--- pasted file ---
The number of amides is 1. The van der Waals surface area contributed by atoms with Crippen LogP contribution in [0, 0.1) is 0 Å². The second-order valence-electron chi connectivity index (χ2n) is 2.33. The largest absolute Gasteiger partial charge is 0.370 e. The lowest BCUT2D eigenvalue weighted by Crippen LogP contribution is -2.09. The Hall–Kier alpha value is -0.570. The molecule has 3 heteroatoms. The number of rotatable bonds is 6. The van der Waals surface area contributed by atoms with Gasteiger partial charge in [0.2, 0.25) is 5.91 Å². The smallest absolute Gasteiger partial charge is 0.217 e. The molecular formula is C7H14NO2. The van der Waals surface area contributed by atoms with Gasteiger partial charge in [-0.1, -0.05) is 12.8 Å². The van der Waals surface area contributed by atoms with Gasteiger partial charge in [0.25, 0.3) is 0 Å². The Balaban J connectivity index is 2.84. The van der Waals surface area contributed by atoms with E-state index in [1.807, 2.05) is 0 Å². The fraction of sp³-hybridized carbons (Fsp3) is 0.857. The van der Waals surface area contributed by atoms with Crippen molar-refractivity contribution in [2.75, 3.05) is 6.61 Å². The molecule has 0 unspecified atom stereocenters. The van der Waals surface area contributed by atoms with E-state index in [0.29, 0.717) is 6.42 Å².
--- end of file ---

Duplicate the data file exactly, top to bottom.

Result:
The number of amides is 1. The van der Waals surface area contributed by atoms with Crippen LogP contribution in [0, 0.1) is 0 Å². The second-order valence-electron chi connectivity index (χ2n) is 2.33. The largest absolute Gasteiger partial charge is 0.370 e. The lowest BCUT2D eigenvalue weighted by Crippen LogP contribution is -2.09. The Hall–Kier alpha value is -0.570. The molecule has 3 heteroatoms. The number of rotatable bonds is 6. The van der Waals surface area contributed by atoms with Gasteiger partial charge in [0.2, 0.25) is 5.91 Å². The smallest absolute Gasteiger partial charge is 0.217 e. The molecular formula is C7H14NO2. The van der Waals surface area contributed by atoms with Gasteiger partial charge in [-0.1, -0.05) is 12.8 Å². The van der Waals surface area contributed by atoms with Gasteiger partial charge in [0.25, 0.3) is 0 Å². The Balaban J connectivity index is 2.84. The van der Waals surface area contributed by atoms with E-state index in [1.807, 2.05) is 0 Å². The fraction of sp³-hybridized carbons (Fsp3) is 0.857. The van der Waals surface area contributed by atoms with Crippen molar-refractivity contribution in [2.75, 3.05) is 6.61 Å². The molecule has 0 unspecified atom stereocenters. The van der Waals surface area contributed by atoms with E-state index in [0.29, 0.717) is 6.42 Å².